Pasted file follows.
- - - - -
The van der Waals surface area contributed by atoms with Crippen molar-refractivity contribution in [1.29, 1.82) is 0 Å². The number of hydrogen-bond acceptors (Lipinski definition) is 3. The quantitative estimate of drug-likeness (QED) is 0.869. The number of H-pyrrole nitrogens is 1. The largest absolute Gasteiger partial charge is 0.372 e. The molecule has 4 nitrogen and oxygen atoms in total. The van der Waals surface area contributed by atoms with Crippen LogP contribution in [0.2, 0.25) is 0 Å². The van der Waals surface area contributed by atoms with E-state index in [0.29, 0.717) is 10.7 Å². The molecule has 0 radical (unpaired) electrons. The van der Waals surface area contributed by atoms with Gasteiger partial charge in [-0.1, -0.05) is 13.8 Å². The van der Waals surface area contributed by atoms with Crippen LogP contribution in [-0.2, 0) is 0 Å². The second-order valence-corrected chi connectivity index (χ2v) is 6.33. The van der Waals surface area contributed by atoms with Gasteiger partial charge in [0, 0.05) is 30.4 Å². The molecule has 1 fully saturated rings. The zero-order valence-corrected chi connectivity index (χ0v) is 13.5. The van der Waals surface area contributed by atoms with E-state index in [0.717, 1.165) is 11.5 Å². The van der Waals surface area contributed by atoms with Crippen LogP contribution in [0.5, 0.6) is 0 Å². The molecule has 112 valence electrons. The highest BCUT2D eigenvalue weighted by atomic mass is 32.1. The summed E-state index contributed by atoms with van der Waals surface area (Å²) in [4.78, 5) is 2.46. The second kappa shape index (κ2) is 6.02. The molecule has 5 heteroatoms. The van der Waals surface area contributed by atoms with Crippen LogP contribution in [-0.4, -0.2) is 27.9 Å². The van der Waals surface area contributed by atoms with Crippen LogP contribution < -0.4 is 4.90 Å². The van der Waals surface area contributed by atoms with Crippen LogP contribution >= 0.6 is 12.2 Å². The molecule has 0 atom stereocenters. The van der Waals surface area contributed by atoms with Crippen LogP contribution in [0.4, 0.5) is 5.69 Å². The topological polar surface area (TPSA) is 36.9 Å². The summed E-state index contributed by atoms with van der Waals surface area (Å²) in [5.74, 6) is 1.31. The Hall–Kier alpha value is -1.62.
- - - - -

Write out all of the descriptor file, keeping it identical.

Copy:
The van der Waals surface area contributed by atoms with Crippen molar-refractivity contribution in [1.29, 1.82) is 0 Å². The number of hydrogen-bond acceptors (Lipinski definition) is 3. The quantitative estimate of drug-likeness (QED) is 0.869. The number of H-pyrrole nitrogens is 1. The largest absolute Gasteiger partial charge is 0.372 e. The molecule has 4 nitrogen and oxygen atoms in total. The van der Waals surface area contributed by atoms with Crippen LogP contribution in [0.2, 0.25) is 0 Å². The van der Waals surface area contributed by atoms with E-state index in [0.29, 0.717) is 10.7 Å². The molecule has 0 radical (unpaired) electrons. The van der Waals surface area contributed by atoms with Gasteiger partial charge in [-0.1, -0.05) is 13.8 Å². The van der Waals surface area contributed by atoms with Crippen LogP contribution in [-0.2, 0) is 0 Å². The second-order valence-corrected chi connectivity index (χ2v) is 6.33. The van der Waals surface area contributed by atoms with Gasteiger partial charge in [0, 0.05) is 30.4 Å². The molecule has 1 fully saturated rings. The zero-order valence-corrected chi connectivity index (χ0v) is 13.5. The van der Waals surface area contributed by atoms with E-state index in [0.717, 1.165) is 11.5 Å². The van der Waals surface area contributed by atoms with Crippen LogP contribution in [0.5, 0.6) is 0 Å². The molecule has 112 valence electrons. The highest BCUT2D eigenvalue weighted by atomic mass is 32.1. The summed E-state index contributed by atoms with van der Waals surface area (Å²) in [4.78, 5) is 2.46. The second kappa shape index (κ2) is 6.02. The molecule has 5 heteroatoms. The van der Waals surface area contributed by atoms with Crippen LogP contribution in [-0.4, -0.2) is 27.9 Å². The van der Waals surface area contributed by atoms with Crippen LogP contribution < -0.4 is 4.90 Å². The van der Waals surface area contributed by atoms with Crippen LogP contribution >= 0.6 is 12.2 Å². The molecule has 0 atom stereocenters. The van der Waals surface area contributed by atoms with Crippen LogP contribution in [0.4, 0.5) is 5.69 Å². The topological polar surface area (TPSA) is 36.9 Å². The summed E-state index contributed by atoms with van der Waals surface area (Å²) in [5.74, 6) is 1.31. The Hall–Kier alpha value is -1.62.